Subject:
36 MATERIALS SCIENCE

Citation Formats

Yuan, Ye, Liu, Qingkun, Senyuk, Bohdan, and Smalyukh, Ivan I. Elastic colloidal monopoles and reconfigurable self-assembly in liquid crystals. United States: N. p., 2019. Web. doi:10.1038/s41586-019-1247-7.
Yuan, Ye, Liu, Qingkun, Senyuk, Bohdan, & Smalyukh, Ivan I. Elastic colloidal monopoles and reconfigurable self-assembly in liquid crystals. United States. doi:10.1038/s41586-019-1247-7.
Yuan, Ye, Liu, Qingkun, Senyuk, Bohdan, and Smalyukh, Ivan I. Wed . "Elastic colloidal monopoles and reconfigurable self-assembly in liquid crystals". United States. doi:10.1038/s41586-019-1247-7.
@article{osti_1580704,
title = {Elastic colloidal monopoles and reconfigurable self-assembly in liquid crystals},
author = {Yuan, Ye and Liu, Qingkun and Senyuk, Bohdan and Smalyukh, Ivan I.},
abstractNote = {Monopole-like electrostatic interactions are ubiquitous in condensed matter, but they are often screened by counter-ions and cannot be switched from attractive to repulsive. In colloidal science, where the main goal is to develop colloidal particles that mimic and exceed the diversity and length scales of atomic and molecular assembly, electrostatically charged particles cannot change the sign of their surface charge or transform from monopoles to higher-order multipoles. In liquid-crystal colloids, elastic interactions between particles arise to minimize the free energy associated with elastic distortions in the long-range alignment of rod-like molecules around the particles. In dipolar quadrupolar and hexadecapolar nematic colloids, the symmetries of such elastic distortions mimic both electrostatic multipoles and the outermost occupied electron shells of atoms. Electric and magnetic switching, spontaneous transformations and optical control of elastic multipoles, as well as their interactions with topological defects and surface boundary conditions, have been demonstrated in such colloids. However, it has long been understood that elastic monopoles should relax to uniform or higher-order multipole states because of the elastic torques that they induce. We develop nematic colloids with strong elastic monopole moments and with elastic torques balanced by the optical torques induced by ambient light. We demonstrate the monopole-to-quadrupole reconfiguration of these colloidal particles by unstructured light, which resembles the driving of atoms between the ground state and various excited states. We show that the sign of the elastic monopoles can be switched, and that like-charged monopoles attract whereas oppositely charged ones repel, unlike in electrostatics. We also demonstrate the out-of-equilibrium dynamic assembly of these colloidal particles. This diverse and surprising behaviour is explained using a model that considers the balance of the optical and elastic torques that are responsible for the excited-state elastic monopoles and may lead to light-powered active-matter systems and self-assembled nanomachines.},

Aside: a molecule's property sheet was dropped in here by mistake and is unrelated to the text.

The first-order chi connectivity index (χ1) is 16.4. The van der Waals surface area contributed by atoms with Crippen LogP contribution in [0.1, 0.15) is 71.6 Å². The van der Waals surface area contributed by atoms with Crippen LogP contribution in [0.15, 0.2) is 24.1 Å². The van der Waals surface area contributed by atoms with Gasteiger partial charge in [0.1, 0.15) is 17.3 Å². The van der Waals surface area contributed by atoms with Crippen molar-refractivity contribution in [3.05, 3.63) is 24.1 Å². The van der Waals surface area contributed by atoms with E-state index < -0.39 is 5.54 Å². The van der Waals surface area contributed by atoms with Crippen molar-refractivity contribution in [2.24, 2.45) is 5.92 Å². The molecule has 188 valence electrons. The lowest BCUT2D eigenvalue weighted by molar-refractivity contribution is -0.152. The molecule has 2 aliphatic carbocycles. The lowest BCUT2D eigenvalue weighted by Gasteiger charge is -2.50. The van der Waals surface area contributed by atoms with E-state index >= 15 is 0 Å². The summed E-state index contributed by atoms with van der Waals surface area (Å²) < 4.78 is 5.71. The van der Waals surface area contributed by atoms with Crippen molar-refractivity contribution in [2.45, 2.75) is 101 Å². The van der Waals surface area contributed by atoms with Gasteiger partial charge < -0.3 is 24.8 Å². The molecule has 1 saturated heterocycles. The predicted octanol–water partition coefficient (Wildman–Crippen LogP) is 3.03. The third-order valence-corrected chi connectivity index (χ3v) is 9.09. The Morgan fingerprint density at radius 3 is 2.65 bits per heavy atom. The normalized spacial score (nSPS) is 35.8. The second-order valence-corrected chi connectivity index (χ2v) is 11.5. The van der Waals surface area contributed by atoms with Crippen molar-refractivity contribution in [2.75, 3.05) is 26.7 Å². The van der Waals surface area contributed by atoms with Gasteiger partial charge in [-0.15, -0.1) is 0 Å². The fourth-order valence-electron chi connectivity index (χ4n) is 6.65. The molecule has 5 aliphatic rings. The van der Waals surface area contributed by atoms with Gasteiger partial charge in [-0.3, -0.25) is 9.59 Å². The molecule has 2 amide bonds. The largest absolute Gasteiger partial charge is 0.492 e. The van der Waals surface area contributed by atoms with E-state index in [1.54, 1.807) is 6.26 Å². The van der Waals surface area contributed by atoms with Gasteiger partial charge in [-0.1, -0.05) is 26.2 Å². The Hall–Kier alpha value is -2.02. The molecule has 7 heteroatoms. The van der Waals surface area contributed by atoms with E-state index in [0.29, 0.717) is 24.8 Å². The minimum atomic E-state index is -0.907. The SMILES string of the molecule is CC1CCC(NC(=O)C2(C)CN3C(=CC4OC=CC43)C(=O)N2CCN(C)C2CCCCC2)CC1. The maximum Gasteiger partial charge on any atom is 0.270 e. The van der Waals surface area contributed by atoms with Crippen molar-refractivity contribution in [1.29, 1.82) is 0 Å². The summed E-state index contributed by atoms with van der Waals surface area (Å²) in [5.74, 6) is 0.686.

doi = {10.1038/s41586-019-1247-7},
journal = {Nature (London)},
number = 7760,
volume = 570,
place = {United States},
year = {2019},
month = {5}
}